Harvesting Water
Rainwater Run off
Geology, Ground water, India
Ground water Recharge
Rainwater Harvesting methods
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Urban Rainwater Harvesting- Water Sensitive Urban Designing
Water Sensitive Urban Design (WSUD)
         is a relatively new approach to water management in urban areas. The objective of WSUD is to maintain or replicate the pre-development water cycle through the use of design techniques to create a functionally equivalent hydrological landscape. When urban development occurs, the natural water cycle is altered to the extent that stormwater runoff from individual properties and roads intensify, flows usually increase and potential contaminants from residential and commercial activity and associated vehicle use flow into the streams and watercourses. The effect of this type of water management approach on natural systems has included: • an increase in the use of water resources for domestic, commercial/industrial uses as well as outdoor irrigation of gardens and open space areas; and • an increased tendency for more severe flooding and increased areas of flooding.
Components
 Catchments: -
                      
It is the surface that directly receives the rainfall and provides water to the system. It can be in the form of a terrace or a lawn or open ground. A roof made up of reinforced cement concrete (RCC), galvanized iron or corrugated sheets can also be used for rainwater harvesting.

Coarse mesh: -
It is present at the roof and it functions as a barrier to the passage of the debris.
Gutters: -
The channels around the edge of a sloping roof are called as gutters. The main functions of gutters are to collect and transport rainwater to the storage tank. Gutters can be in semi – circular or rectangular in shape. It could be made either using galvanized iron sheets or PVC material. The size of the gutter should be according to flow during the highest intensity rain. It is advisable to make them 10 to 15 % oversize. It is important to support the gutters so as to prevent them from falling off due to water load.
Conduits: -
These are the pipelines or drains used to carry rainwater from the catchment area to the storage tanks. Polyvinyl chloride (PVC) and galvanized iron are the common material used to prepare the conduits.
First flushing: -
A first flush device is a valve that ensures that runoff from the first spell of rain is flushed out and do not enter the system. The first spell of rain carries large amount of pollutants from the air and catchment area and hence first flushing is very essential.
Filter: -
The filter is used to remove suspended matter present in the rainwater. A filter unit is a chamber filled with filtering media such as fibre, coarse sand and gravel layers to remove debris and dirt from water before it enters the storage tank or recharges structure. Charcoal can be added for additional filtration. When rainwater is harvested in a large rooftop area, the filtering system consists of 3 concentric circular chambers in which the outer chamber is filled with sand, the middle one with coarse aggregate and inner most layer with pebbles.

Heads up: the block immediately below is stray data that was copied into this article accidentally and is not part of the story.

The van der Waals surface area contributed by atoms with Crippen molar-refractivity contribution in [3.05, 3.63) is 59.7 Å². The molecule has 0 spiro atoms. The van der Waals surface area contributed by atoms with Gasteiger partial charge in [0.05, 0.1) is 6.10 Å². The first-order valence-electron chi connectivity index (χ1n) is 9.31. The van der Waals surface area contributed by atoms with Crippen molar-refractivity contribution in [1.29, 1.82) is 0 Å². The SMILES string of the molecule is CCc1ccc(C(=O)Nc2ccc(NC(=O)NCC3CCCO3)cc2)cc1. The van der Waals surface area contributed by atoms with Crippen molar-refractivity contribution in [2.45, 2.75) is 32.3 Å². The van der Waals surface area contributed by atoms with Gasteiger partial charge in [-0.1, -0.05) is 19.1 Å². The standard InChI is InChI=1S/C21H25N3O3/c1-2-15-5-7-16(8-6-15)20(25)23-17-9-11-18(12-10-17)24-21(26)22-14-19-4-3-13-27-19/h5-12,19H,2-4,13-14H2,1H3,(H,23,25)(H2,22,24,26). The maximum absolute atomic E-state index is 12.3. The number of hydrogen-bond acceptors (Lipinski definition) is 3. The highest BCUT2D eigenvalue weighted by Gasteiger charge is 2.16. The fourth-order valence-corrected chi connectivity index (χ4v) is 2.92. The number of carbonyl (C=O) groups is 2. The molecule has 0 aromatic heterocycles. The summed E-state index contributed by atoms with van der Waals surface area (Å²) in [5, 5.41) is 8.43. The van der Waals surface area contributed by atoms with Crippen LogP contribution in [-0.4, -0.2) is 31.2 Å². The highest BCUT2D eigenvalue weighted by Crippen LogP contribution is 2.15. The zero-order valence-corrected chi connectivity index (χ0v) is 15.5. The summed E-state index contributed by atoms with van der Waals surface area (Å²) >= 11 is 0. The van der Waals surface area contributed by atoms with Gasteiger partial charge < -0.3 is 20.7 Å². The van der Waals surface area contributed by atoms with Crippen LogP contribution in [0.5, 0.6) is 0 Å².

Storage facility: -
The shape of these tanks can be cylindrical, rectangular or square. Commonly used material of construction includes reinforced cement concrete (RCC), plastic and metal sheets. Depending upon the availability of space, these tanks could be constructed above ground, partly underground or fully underground.
Recharge structures: -
The ground aquifers may be recharged by the rainwater through suitable structures like dugwells, borewells, recharges trenches and recharge pits.
WSUD Measures Included in the Design Specifications
1. Vegetated Swales
2 Vegetated Filter Strips
3 Sand Filters
4 Bioretention Systems
5 Permeable Pavements
6 Infiltration Trenches
7 Infiltration Basins
8 Rainwater Tanks (single lot above ground)
9 Landscape Developments
Artificial recharge to groundwater
         Artificial groundwater recharge is an important technology in water resources management, particularly for utilizing excess surface water. This technology can increase the water reserve of underground aquifers and utilize surface water that would otherwise be lost or contaminated.

Technology Description
      
A number of artificial recharge concepts currently exist, and they also intermix with other concepts related to groundwater storage or to drainage of liquid wastes into different aquifers. Accordingly, artificial recharge of groundwater refers here to the process of feeding surface water into a groundwater aquifer, utilizing different artificial methods to increase the safe freshwater yield from the aquifer. When an aquifer is supplied with new quantities of freshwater that are not possible with natural recharge, the result is an increase in the quantity of water available to be extracted for beneficial human uses.
       With this perspective, the goal of artificial recharge is to increase the volume of freshwater reaching an aquifer, with the smallest environmental impact. Thus, artificial recharge can achieve one or more of the following objectives:

  • Relieving overdrawn aquifers by limiting their depletion and deterioration of water levels, increasing their well productivity, and improving their water quality. This is also known as well field management;